English Writing 301
Misfortunes of Oedipus The King
The events that take place in Oedipus The King are brought by each character completing their roles in the fulfillment of the prophecies given by the gods. The first prophecy is that Laius would be murdered by his son. The second is that Oedipus will murder his father and sleep with his mother. Misfortunes such as the plague, the death of Jocasta, and Oedipus stabbing his own eyes follow the fulfillment of the prophecies. Although fate allows several characters to be in positions in which misfortune could be avoided, it is the decisions of Oedipus and Jocasta that are most crucial. Ironically for Jocasta and Oedipus, it is their awareness of these prophecies that influence their actions leading up to its fulfillment. Despite the impact other characters made on Oedipus and Jocasta and their decisions; Jocasta, Oedipus, and fate are most responsible for the misfortunes that occur in Thebes.
Several characters are detrimental in influencing the misfortunes involving Jocasta and Oedipus. One example is the shepherd who saved Oedipus as a child. If Oedipus was not saved by that shepherd, he would have died as a baby without getting the chance to kill Laius or to sleep with Jocasta. Another character that could have prevented misfortune is Teiresias. He plants the interest yet withholds the knowledge of the identity of Oedipus’s parents from him (Jebb 111). If Teiresias were to tell Oedipus who his parents were instead of answering in riddles, then Jocasta could have avoided suicide. They also could have been able to resolve the issue differently rather than Oedipus stabbing his eyes upon the death of his wife. Although interaction with characters such as the shepherd and Teiresias was vital for the misfortunes to happen, Oedipus and Jocasta are ultimately accountable. Oedipus and Jocasta’s constant denial of the truth is what leads them to more misfortune. Oedipus stubbornness to believe the truth is shown when he insults Teiresias upon being told he is the one who slayed Laius (Jebb 111). In doing so Teiresias does not tell him who his parents are and only answers in riddles. Oedipus struggles so hard to believe the truth that he accuses Creon and Teiresias of plotting against him. Oedipus and Jocasta also both deny the truth when they discuss the herald, the carriage, and other the details of how Laius was killed where three highways meet. He recognizes and acknowledges similarities in their stories, but insists on relying on the small difference in the story that Laius was killed by robbers to reinforce the thought of innocence. “If his story be found to tally with thine, I , at least shall stand clear of disaster… Thou was saying that he spoke of Laius as slain by robbers. If, then, he still speaks, as before, of several, I was not the slayer…” (Jebb 115).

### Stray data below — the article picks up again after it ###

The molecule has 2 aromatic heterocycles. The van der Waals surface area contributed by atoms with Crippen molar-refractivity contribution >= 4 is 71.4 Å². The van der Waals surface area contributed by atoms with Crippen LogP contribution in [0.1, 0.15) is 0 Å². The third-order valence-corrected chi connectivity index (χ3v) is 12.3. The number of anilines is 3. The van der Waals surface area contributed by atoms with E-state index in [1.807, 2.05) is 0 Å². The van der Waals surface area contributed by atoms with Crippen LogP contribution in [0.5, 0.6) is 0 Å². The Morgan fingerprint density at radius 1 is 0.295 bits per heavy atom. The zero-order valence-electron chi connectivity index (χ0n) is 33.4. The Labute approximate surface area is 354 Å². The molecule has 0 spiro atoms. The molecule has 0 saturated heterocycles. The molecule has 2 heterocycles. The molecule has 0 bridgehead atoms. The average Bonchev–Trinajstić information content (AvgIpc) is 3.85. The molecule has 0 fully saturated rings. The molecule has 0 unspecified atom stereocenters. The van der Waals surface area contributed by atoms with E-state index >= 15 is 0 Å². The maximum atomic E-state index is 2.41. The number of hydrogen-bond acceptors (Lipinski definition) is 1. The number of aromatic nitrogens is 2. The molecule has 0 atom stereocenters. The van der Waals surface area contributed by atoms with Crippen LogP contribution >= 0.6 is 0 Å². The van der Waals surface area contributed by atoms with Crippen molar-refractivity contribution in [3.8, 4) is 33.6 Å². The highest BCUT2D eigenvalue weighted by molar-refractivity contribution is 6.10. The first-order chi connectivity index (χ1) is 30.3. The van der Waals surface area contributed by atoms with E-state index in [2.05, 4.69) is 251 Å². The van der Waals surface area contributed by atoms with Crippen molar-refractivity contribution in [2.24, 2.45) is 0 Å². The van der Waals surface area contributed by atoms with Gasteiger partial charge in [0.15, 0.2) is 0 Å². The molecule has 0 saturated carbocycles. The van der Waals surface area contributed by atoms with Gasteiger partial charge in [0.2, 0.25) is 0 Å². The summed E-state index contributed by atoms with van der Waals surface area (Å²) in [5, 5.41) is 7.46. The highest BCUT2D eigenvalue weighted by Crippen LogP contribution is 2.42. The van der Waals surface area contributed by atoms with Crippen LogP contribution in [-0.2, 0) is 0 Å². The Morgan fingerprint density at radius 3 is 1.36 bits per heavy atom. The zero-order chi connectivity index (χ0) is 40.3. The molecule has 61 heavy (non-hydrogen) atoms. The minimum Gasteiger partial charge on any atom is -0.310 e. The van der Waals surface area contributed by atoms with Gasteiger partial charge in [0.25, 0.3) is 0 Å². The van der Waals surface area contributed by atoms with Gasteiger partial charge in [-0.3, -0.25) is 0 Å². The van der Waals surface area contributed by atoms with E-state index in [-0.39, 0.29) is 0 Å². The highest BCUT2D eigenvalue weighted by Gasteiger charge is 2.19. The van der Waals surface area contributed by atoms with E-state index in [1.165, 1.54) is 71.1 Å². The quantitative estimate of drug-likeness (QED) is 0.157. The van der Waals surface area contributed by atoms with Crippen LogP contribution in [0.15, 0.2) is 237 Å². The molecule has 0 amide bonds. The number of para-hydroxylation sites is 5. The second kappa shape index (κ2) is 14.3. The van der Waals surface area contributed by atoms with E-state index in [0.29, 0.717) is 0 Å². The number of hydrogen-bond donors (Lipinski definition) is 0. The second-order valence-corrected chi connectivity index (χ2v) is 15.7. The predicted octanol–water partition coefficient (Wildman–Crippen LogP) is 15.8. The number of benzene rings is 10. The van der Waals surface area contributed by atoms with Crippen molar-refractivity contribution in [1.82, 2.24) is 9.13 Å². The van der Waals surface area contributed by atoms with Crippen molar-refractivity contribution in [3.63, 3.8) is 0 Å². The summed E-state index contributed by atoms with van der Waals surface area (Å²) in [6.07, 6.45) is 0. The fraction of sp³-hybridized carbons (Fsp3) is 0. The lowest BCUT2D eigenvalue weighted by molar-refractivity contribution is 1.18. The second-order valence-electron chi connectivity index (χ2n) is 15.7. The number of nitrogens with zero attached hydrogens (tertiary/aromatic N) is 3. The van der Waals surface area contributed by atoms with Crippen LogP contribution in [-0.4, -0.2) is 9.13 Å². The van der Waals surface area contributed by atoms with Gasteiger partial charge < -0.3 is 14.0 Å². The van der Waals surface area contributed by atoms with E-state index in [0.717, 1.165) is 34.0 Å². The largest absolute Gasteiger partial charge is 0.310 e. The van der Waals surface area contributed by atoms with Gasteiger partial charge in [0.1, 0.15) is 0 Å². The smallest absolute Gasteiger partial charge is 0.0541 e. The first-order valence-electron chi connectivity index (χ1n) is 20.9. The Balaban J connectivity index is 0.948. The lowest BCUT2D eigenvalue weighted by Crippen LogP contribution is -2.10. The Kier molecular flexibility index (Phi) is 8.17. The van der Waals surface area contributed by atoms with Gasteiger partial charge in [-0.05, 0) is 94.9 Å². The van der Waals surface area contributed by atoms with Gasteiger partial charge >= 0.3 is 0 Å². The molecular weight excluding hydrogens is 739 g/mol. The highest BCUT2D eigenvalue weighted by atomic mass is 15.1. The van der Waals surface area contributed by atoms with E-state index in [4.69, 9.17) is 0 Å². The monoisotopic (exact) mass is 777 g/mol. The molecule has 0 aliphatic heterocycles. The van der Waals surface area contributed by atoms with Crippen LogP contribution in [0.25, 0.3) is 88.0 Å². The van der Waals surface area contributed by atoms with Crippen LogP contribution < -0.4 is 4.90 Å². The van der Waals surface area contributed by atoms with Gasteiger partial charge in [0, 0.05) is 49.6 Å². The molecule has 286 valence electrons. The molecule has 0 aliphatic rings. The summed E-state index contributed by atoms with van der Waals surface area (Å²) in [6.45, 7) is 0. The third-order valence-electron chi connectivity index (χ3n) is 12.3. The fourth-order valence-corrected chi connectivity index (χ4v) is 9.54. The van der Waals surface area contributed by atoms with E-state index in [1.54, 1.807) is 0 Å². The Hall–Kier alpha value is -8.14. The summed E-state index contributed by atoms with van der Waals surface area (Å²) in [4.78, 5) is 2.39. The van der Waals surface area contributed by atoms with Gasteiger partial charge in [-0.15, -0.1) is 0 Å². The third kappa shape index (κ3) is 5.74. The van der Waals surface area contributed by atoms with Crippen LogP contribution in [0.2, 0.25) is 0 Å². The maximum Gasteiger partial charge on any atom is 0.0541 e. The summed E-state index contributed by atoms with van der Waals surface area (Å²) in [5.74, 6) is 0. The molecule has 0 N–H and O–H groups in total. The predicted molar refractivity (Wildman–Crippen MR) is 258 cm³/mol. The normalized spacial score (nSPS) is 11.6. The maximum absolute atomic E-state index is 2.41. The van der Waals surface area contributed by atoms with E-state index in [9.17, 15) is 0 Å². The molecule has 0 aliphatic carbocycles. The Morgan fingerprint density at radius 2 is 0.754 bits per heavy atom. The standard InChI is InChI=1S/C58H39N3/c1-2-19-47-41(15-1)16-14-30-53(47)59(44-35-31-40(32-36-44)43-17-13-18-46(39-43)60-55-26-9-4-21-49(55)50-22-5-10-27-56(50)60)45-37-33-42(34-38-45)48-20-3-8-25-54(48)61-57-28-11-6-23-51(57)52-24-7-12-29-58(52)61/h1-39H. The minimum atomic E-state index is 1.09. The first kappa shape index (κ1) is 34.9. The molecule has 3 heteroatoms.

Jocasta is a direct cause…